- Becoming an antisocial
- Developing a taste for heights (Climbing scaffolding)
- Sleep walking home from the pub
- Hangovers taking longer and more difficult to get over
- Watching my life disappear in a drunken haze
There we are – my top 5 reasons why I gave up drinking. Of them all, the taste for climbing was most worrying. I started doing this whilst at college. One night I found myself on a ledge at the back of a nightclub, oblivious to how dangerous it was. It was at least 3 stories up and would have been a certain end to me, had I fallen.
It didn’t stop at ledges, I enjoyed climbing scaffolding as well. Totally oblivious to the danger to not just me, but those around me, especially if id fallen and hit someone. I would always wake in the morning in disbelief that I’d done that. Not sure how I could have done something so stupid, but at the time the drink is in you egging you on. Pushing you…relentlessly.
“Have another it would say in your ear”, “you’ll be ok”. “You don’t need to think about giving up drink”
I never was though, I always was an early casualty and left the bar or club early too drunk to really know what I was doing. The scrapes I got into. Talk about a cat with 9 lives…I must have got to the 8th when I finally decided to stop!
Sleep walking was another worrier. I don’t know how I did it, but I’d regularly fall asleep walking home from the bar late at night. I walked into buildings, literally the walls and quickly woke up. I was getting bruised and scraped and had to explain marks to work colleagues, who must have whispered behind my back. They must have realised, except I never did. It’s only now that I think back and wonder if they did know I had a problem and just couldn’t control my drinking.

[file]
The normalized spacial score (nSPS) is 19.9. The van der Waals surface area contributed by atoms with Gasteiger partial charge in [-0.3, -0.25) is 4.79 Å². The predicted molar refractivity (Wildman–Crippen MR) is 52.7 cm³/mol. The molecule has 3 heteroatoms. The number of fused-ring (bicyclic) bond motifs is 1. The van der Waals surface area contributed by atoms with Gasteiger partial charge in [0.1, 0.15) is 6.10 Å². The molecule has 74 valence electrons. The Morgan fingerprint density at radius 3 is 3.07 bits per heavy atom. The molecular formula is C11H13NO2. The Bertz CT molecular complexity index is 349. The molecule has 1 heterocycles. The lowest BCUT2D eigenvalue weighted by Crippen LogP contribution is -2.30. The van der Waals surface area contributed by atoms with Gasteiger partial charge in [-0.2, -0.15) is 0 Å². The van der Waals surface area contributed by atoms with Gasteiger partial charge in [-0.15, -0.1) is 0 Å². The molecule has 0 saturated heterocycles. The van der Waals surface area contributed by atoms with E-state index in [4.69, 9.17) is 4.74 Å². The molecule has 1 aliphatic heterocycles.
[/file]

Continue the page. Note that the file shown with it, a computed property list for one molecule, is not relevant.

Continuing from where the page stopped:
Watching my life disappear before me, my 20s went really fast and my 30s were speeding along quickly too. Suddenly I saw myself as an old drunk, lurching from one bar to the next, on my own. With friends married off with families, I knew that I really didn’t want this to happen to me. I wanted to take some control of my life.
In the end I knew deep down that I had to give up drinking. It was no longer funny to look back and think about lucky escapes. There is only so much luck in life and I figured that if I pushed it too much, too often, I’d end up regretting it, and really regretting it at that!
So my top 5 reasons are still good enough to stop me from imagining for a second that having a drink now would be a good thing to do. I know that I have to be sober the rest of my life. I know that it isn’t a vacation I’ve taken, it’s a life choice. But you know what? It gets more and more comfortable the feeling of knowing that with care and attention I am going to be sober the rest of my life and I’m going to have such a better life because of that. :o)